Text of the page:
"Is G.O.P. the new Black?" Really?
According to Apostle Claver Kamau-Imani, Chairman and Executive Director of RagingElepants.org, this question is a no-brainer. According to the Apostle, who proclaims to be "Leading America's 2nd Emancipation", him and his followers are:
Dedicated to advance the cause of conservatism-libertarianism by growing the ranks of conservative voters through RACIAL DIVERSITY. We envision a rejuvenation of conservatism by seeing more Americans of color join the movement.
Sounds great! Especially when you are reminded quite boldly through his website and billboards throughout the predominantly Black and poor communities of south Houston that "Martin Luther King Jr. was a Republican!" Although more recent examples of Black conservative Republicans like Clarence Thomas, Alan Keyes, Michael Steele, and Herman Cain may leave an immediately bitter taste.
So, while engaging in discussion on this "Raging" topic at the 2011 incarnation of the 'water-cooler' (Facebook), it made me wonder out loud: What is the voting and political image of Black America?
I mean, after all, we have a Black President. He is a Democrat. Therefore Black people are Democrats, right? Maybe. However if African Americans only voted (in historic fashion, by the way) for Barack Obama because he is the 'Black guy', isn't it fair to assume that an equally articulate, genuinely intelligent, self-aware candidate from the right who can make a jump shot on ESPN could make a similar impression? Are we as a Black community defined by our options or are we defining the characteristics of those who run for office? Or are we attracted to the better marketed candidate? A major factor in Obama's rise popularity and elected office and appeal is not only in the way he speaks, his intellectualism, and his cross-over charm. It's most importantly due to his campaign's ability to market and package those qualities in a fresh and exciting way to a younger, more diverse audience. But does that mean Black people would never vote for the same candidate if he were Republican?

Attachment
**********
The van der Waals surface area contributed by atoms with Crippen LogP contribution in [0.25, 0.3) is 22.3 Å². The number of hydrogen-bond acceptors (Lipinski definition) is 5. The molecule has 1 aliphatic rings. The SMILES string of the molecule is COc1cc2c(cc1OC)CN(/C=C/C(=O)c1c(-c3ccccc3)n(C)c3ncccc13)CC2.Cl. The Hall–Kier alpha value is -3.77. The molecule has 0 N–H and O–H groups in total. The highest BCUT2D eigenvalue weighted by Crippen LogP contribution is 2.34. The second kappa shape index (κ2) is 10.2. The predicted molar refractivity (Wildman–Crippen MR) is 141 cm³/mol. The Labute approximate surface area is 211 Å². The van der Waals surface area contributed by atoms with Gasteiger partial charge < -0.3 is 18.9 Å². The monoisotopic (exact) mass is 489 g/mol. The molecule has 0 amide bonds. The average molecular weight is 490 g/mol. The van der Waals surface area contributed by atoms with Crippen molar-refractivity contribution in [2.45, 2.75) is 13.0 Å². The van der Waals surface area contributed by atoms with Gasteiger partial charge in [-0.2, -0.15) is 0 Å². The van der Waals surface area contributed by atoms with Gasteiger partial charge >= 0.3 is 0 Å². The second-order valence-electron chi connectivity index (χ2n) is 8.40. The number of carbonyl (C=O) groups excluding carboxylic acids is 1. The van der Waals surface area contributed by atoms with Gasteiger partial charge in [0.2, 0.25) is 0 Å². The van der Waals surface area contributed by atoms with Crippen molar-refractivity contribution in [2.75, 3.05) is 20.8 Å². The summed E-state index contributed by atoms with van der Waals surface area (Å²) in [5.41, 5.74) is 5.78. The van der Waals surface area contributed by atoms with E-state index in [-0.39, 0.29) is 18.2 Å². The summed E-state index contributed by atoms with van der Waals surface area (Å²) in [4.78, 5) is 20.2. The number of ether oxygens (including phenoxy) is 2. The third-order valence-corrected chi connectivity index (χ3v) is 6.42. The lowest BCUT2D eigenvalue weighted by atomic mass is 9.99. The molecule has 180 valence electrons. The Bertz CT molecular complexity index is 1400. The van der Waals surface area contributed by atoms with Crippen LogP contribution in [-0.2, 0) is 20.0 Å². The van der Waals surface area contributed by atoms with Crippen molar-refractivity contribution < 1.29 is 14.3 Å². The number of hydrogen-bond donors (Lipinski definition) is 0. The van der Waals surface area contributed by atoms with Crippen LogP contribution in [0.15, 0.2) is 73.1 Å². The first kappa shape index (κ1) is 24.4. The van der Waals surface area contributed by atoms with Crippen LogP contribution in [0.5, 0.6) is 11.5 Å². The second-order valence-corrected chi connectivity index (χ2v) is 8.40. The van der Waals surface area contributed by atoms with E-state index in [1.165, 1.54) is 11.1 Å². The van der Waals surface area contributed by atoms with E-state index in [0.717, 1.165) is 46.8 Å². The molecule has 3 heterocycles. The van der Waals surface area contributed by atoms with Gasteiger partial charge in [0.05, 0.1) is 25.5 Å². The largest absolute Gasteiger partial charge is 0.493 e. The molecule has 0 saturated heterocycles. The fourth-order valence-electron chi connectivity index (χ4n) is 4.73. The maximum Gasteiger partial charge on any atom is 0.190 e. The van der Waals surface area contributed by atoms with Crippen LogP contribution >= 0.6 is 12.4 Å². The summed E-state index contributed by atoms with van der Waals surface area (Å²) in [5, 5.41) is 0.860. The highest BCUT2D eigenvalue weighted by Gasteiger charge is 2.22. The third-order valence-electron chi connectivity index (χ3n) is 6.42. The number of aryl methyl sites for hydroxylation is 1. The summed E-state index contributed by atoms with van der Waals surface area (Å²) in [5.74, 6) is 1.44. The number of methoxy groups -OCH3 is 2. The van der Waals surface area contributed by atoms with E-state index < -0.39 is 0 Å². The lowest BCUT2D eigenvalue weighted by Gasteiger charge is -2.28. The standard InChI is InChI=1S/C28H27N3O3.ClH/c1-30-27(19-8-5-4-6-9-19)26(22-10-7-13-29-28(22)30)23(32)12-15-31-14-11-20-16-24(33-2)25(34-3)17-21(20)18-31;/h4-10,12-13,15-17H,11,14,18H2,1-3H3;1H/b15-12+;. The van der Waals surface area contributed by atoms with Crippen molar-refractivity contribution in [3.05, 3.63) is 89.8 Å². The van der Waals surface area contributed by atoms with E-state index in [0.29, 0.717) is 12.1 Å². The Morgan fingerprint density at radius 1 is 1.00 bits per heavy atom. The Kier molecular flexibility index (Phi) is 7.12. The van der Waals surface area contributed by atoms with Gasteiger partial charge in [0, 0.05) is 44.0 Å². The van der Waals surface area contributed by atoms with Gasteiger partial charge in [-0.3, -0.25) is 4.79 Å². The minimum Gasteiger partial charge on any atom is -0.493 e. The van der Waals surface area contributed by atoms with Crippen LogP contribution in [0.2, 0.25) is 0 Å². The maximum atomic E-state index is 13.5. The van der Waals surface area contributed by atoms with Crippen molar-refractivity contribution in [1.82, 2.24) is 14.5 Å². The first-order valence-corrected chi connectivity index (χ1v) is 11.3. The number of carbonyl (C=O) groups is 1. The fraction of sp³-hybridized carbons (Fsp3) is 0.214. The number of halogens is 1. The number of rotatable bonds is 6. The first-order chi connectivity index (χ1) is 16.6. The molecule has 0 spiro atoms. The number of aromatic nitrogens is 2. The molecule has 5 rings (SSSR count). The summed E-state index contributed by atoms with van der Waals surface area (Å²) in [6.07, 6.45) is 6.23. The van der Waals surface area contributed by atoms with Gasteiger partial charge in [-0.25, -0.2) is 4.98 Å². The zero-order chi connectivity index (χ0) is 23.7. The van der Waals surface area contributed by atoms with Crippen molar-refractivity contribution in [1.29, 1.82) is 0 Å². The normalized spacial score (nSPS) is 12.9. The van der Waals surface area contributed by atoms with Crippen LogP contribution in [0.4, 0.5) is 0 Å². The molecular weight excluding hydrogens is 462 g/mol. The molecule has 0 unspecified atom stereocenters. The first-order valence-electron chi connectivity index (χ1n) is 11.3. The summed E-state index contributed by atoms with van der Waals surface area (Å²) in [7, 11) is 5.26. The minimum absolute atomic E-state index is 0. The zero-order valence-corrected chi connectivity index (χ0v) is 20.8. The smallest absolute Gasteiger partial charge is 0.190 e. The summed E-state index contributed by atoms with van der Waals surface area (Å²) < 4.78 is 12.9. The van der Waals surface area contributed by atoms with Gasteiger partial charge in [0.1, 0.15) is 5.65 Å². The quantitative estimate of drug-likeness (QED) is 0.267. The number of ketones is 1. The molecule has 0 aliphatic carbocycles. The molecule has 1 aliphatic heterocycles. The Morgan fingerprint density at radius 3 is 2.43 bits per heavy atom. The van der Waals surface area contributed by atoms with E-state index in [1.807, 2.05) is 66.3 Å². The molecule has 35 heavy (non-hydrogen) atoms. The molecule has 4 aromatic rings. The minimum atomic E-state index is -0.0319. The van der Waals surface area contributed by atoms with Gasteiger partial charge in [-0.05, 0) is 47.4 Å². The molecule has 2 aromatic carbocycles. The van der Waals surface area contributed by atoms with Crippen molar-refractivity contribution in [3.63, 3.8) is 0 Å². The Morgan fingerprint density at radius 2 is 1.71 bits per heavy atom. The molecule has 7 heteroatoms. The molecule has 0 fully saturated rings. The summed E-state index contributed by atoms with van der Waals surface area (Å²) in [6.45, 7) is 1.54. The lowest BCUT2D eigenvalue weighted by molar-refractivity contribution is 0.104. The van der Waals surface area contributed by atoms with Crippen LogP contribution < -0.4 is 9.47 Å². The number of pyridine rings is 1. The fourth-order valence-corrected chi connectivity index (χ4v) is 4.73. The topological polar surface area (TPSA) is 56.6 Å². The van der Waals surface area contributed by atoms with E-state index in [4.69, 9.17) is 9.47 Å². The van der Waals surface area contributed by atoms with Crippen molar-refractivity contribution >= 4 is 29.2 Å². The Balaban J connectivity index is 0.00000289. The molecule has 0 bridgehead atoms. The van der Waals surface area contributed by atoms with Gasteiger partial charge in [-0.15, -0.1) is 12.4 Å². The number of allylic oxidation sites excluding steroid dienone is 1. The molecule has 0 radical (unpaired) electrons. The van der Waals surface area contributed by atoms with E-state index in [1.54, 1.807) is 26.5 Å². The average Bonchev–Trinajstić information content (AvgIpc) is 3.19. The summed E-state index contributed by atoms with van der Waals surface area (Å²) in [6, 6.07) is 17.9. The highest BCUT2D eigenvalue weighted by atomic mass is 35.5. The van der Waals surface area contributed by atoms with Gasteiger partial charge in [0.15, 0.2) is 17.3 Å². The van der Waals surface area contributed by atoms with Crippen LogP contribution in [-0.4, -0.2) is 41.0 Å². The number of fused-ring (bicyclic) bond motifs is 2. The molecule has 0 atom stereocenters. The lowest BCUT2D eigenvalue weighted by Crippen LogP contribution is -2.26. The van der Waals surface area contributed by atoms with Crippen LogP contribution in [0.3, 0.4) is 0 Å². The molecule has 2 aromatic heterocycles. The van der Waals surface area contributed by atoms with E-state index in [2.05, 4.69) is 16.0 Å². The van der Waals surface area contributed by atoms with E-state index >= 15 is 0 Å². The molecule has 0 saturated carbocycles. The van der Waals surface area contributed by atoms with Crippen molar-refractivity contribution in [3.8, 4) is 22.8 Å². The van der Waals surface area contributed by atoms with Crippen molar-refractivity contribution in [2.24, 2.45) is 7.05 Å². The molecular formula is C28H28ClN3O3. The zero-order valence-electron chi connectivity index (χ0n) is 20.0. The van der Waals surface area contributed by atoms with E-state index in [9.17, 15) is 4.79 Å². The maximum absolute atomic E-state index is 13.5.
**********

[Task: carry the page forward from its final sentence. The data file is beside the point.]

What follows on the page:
Historically it seems both parties have gone through immense changes that have perception, at least, of doing a 180 degree turn. From its founding in 1854, the Republican Party was the anti-slavery party. Abraham Lincoln, a Republican, wrote the Emancipation Proclamation and freed the slaves. And Dr. King, as well as most leading Blacks of his time were aligned with the Republican Party for primarily these reasons.
The Democrats fought to keep Blacks in slavery and passed the discriminatory Black Codes and Jim Crow laws. The Democrats started the Ku Klux Klan to lynch and terrorize Black people throughout the South. The Democrats also fought to prevent the passage of every civil rights law beginning with the civil rights laws of the 1860s, and continuing with the civil rights laws of the 1950s and 1960s.
How times have changed.
So who are we today? What is our political persona and how are we seen by those running for state and Federal office? Is the Black community too diversely defined to narrow it to clarify the 'Black vote'? It seems with issues connected to major and deadly disparities in education, employment, incarceration, and health as defined by being Black in America, neither party has done a particularly good job. This includes HIV & AIDS funding, prevention, care, and education.
Despite the serious play for votes from the Black community from both sides of the campaign aisle - Michelle Bachman has said that she would be a better President for Black people than our Black President - however not serious enough when it comes to actually policy change.
Again it comes back to who we are and what role we as a Black community - diverse in Faith, economics, education, and culture - can do to define the characteristics of the candidate that seeks our votes. Do we care? Can that influence exist? Or are we spread too thin because of our diversity and experience?
I am curious to hear your thoughts.